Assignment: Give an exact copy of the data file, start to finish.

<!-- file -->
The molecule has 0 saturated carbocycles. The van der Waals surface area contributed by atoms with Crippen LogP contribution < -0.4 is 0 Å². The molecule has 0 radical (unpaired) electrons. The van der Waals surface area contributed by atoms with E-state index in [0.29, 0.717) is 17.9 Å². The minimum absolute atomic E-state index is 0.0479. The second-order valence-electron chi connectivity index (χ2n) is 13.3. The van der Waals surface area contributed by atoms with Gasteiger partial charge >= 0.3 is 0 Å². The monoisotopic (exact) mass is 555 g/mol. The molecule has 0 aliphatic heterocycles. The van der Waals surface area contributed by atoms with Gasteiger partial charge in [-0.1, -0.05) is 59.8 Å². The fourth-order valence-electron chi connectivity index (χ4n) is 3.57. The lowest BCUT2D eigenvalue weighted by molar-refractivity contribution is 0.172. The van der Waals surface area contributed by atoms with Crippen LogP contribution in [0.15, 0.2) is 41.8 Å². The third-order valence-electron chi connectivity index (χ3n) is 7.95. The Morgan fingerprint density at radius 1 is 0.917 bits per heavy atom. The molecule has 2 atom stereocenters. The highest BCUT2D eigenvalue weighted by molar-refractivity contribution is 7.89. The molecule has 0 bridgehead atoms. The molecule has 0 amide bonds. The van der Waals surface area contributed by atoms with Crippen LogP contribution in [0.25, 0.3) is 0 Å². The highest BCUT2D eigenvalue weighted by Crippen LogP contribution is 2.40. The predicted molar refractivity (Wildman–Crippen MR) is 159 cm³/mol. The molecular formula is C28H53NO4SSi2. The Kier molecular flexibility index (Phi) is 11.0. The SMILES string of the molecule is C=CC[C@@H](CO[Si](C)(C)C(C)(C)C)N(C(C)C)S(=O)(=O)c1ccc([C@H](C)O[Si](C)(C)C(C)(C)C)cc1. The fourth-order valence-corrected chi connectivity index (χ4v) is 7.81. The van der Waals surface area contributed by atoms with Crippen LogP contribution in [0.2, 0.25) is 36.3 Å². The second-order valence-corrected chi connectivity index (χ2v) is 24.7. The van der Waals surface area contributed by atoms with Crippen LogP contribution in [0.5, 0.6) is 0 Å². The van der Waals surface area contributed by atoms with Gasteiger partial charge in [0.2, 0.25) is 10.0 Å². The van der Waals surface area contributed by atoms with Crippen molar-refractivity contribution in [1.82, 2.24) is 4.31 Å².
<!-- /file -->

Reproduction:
The molecule has 0 saturated carbocycles. The van der Waals surface area contributed by atoms with Crippen LogP contribution < -0.4 is 0 Å². The molecule has 0 radical (unpaired) electrons. The van der Waals surface area contributed by atoms with E-state index in [0.29, 0.717) is 17.9 Å². The minimum absolute atomic E-state index is 0.0479. The second-order valence-electron chi connectivity index (χ2n) is 13.3. The van der Waals surface area contributed by atoms with Gasteiger partial charge >= 0.3 is 0 Å². The monoisotopic (exact) mass is 555 g/mol. The molecule has 0 aliphatic heterocycles. The van der Waals surface area contributed by atoms with Gasteiger partial charge in [-0.1, -0.05) is 59.8 Å². The fourth-order valence-electron chi connectivity index (χ4n) is 3.57. The lowest BCUT2D eigenvalue weighted by molar-refractivity contribution is 0.172. The van der Waals surface area contributed by atoms with Crippen LogP contribution in [0.15, 0.2) is 41.8 Å². The third-order valence-electron chi connectivity index (χ3n) is 7.95. The Morgan fingerprint density at radius 1 is 0.917 bits per heavy atom. The molecule has 2 atom stereocenters. The highest BCUT2D eigenvalue weighted by molar-refractivity contribution is 7.89. The molecule has 0 bridgehead atoms. The molecule has 0 amide bonds. The van der Waals surface area contributed by atoms with Crippen LogP contribution in [0.25, 0.3) is 0 Å². The highest BCUT2D eigenvalue weighted by Crippen LogP contribution is 2.40. The predicted molar refractivity (Wildman–Crippen MR) is 159 cm³/mol. The molecular formula is C28H53NO4SSi2. The Kier molecular flexibility index (Phi) is 11.0. The SMILES string of the molecule is C=CC[C@@H](CO[Si](C)(C)C(C)(C)C)N(C(C)C)S(=O)(=O)c1ccc([C@H](C)O[Si](C)(C)C(C)(C)C)cc1. The fourth-order valence-corrected chi connectivity index (χ4v) is 7.81. The van der Waals surface area contributed by atoms with Crippen LogP contribution in [0.2, 0.25) is 36.3 Å². The second-order valence-corrected chi connectivity index (χ2v) is 24.7. The van der Waals surface area contributed by atoms with Crippen LogP contribution in [0.5, 0.6) is 0 Å². The van der Waals surface area contributed by atoms with Gasteiger partial charge in [0.2, 0.25) is 10.0 Å². The van der Waals surface area contributed by atoms with Crippen molar-refractivity contribution in [1.82, 2.24) is 4.31 Å².